I could tell he was a little anxious by the way he scuffed the toes of his sneakers into the playground dirt, first one and then the other, as he sized up the group of kids playing on the equipment. “Do you think they would play with me?” he asked softly, his voice tinged with equal parts excitement and doubt.
“I’m sure they’d love to,” I reassured him with a squeeze. “Why don’t you go see?”
He shuffled away, with a slight reluctance at first, but his pace quickened as the happy anticipation of meeting new friends got the best of him. I watched nervously as he approached them, praying that this time he would fit in, even though in my heart of hearts I already knew the answer would probably be no. My son was bubbly and outgoing, but at barely 5 years old, he wasn’t your typical kindergartner. And as I heard the first words out of his mouth, I prepared myself for the inevitable.
“Let’s pretend we’re carnivorous plants!” he exclaimed enthusiastically, referencing one of his current favorite subjects, a borderline obsession. He watched documentaries about them for hours on YouTube, when he wasn’t watching his second favorite, a medical animation entitled “Shoulder Dystocia During Childbirth.” He gesticulated wildly with his hands, gleefully describing the wonders of flesh-eating vegetation. “I’ll be a Venus fly trap and you can be a pitcher plant — insects are attracted to their peristome and then slip into the pitcher and are dissolved by digestive enzymes!”
And just like that, he was losing them — as usual. Unsure of how to respond, the kids broke awkwardly away from my son’s impassioned monologue. His words trailed off, his imagination losing its sparkle, and his face fell. Damn it. Damn it. Damn it. Here he comes, I told myself as he shuffled back in my direction. Act cool.
“They…I guess they just wanted to play other things,” he reported, his tear-filled eyes belying his casual tone. My heart ached, as it had done so many times before on his behalf. My baby, whose intellect had somehow skyrocketed past his physical and social abilities, who could use “ludicrous” in the proper context but still couldn’t tie his shoes. I watched his crestfallen little face and reflected that, in many capacities, perhaps his giftedness wasn’t exactly such a gift. He didn’t ask for the loneliness of being ostracized by kids his age, yet here we were.
Like any mom, I was driven to help my son, so I consulted the internet. But I didn’t want to read a psychological document full of jargon like “asynchronous development” and “advanced cognitive awareness.” I was a worried mother, and I wanted to read advice from other worried mothers. Mothers who had been there. Mothers who had, hopefully, found solutions that they were willing to share.
I feverishly googled “gifted son having trouble socially” and searched until I found a page from a general parenting message board. The question was from a mom like me, someone whose son wasn’t fitting in with his peers. Downhearted and anxious, she too had sought help from an online forum. I was encouraged to note that there were dozens of answers to her original post, but as I scrolled downward, eager for information, I realized that they weren’t answers at all. They were outright attacks.
“Oh, poor you with your gifted child,” one poster virtually sneered. “Your life must be so hard. MY son is autistic and nonverbal. Walk one day in my shoes, and then we’ll talk about problems.”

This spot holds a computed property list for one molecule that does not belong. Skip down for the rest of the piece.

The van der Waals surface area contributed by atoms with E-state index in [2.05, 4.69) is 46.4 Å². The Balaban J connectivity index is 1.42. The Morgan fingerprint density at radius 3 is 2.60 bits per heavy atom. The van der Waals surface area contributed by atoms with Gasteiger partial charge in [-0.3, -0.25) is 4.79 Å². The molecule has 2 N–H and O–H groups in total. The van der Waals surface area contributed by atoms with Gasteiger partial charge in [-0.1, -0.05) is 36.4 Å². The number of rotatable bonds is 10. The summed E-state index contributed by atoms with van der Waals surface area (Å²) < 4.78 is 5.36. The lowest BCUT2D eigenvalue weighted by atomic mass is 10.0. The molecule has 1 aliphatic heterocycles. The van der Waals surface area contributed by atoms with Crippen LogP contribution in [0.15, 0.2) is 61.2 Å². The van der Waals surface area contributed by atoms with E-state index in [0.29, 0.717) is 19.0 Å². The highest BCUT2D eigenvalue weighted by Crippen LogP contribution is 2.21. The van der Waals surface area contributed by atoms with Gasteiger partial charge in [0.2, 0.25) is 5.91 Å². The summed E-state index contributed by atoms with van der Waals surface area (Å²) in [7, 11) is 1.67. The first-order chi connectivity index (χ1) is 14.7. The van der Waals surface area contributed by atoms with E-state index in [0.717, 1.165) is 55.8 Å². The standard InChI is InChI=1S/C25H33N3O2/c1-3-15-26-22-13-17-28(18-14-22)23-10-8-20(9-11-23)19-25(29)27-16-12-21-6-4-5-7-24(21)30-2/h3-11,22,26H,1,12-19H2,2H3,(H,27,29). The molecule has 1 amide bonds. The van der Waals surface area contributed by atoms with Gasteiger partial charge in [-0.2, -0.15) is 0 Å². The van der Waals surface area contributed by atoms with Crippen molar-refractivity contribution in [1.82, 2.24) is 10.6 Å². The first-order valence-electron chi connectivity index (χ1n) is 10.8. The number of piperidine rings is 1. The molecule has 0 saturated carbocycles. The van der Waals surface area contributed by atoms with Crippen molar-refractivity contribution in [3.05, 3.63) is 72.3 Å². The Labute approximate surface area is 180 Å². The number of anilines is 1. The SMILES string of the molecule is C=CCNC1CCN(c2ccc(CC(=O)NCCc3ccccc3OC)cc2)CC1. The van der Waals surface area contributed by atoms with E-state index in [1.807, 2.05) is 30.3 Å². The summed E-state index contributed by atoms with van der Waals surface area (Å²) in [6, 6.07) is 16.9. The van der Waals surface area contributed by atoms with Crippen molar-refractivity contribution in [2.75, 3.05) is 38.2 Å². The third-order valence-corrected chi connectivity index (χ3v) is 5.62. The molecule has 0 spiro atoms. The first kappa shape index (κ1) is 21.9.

“Seriously?” scoffed another responder. “I’m so tired of people acting like they have an actual ‘issue’ just so they can brag about their kid being gifted.”
This was my first experience with the animosity directed at the issues that gifted children face, but unfortunately, it wasn’t my last. My son is a middle-schooler now, and we have dealt with various forms of this over and over and over. The general public seems to labor under a hugely unfair misperception: that gifted kids are somehow immune to problems. That because they have advanced skills in some areas, they must be ahead in everything, in every social and academic aspect (when in fact nothing could be further from the truth; the term “twice-exceptional” refers to gifted kids who have significant learning difficulties).
Gifted kids, like any other, are susceptible to their own quirks and failures. They can labor under huge issues with perfectionism and anxiety, and experience physical and emotional side effects as a result. These things are real, and profound, and heart-wrenching for any parent to watch their child suffer through, but if your child suffers through these things while wearing the “gifted” label, it’s all too often brushed off, like their talents ought to make up for their shortcomings. Like everything in life should come easy to them just because a few things do.
It’s like saying if a kid excels at sports, he must be great at algebra, and at making friends, and at writing essays. In reality, anyone can see how ridiculous that is. And if he scores a D- on a science test, nobody would say, “But I thought surely you’d ace it, since you’re so great at sports and all.” And if his mom says, “Man, my kid is really struggling with science,” nobody would reply, “Pssh, that’s impossible. He doesn’t need any help with science. He’s great at sports!”
The word gifted doesn’t mean fantastic at everything all the time. Gifted children aren’t somehow above having very legitimate problems, and giftedness itself is not always “a good problem to have.” And their parents have the right to be concerned, just like parents of kids who have autism or dwarfism or ADHD or a deformity or a speech impediment. Because no matter what our kids are facing, we want to help — even if those issues are hidden behind a deceptively pretty label.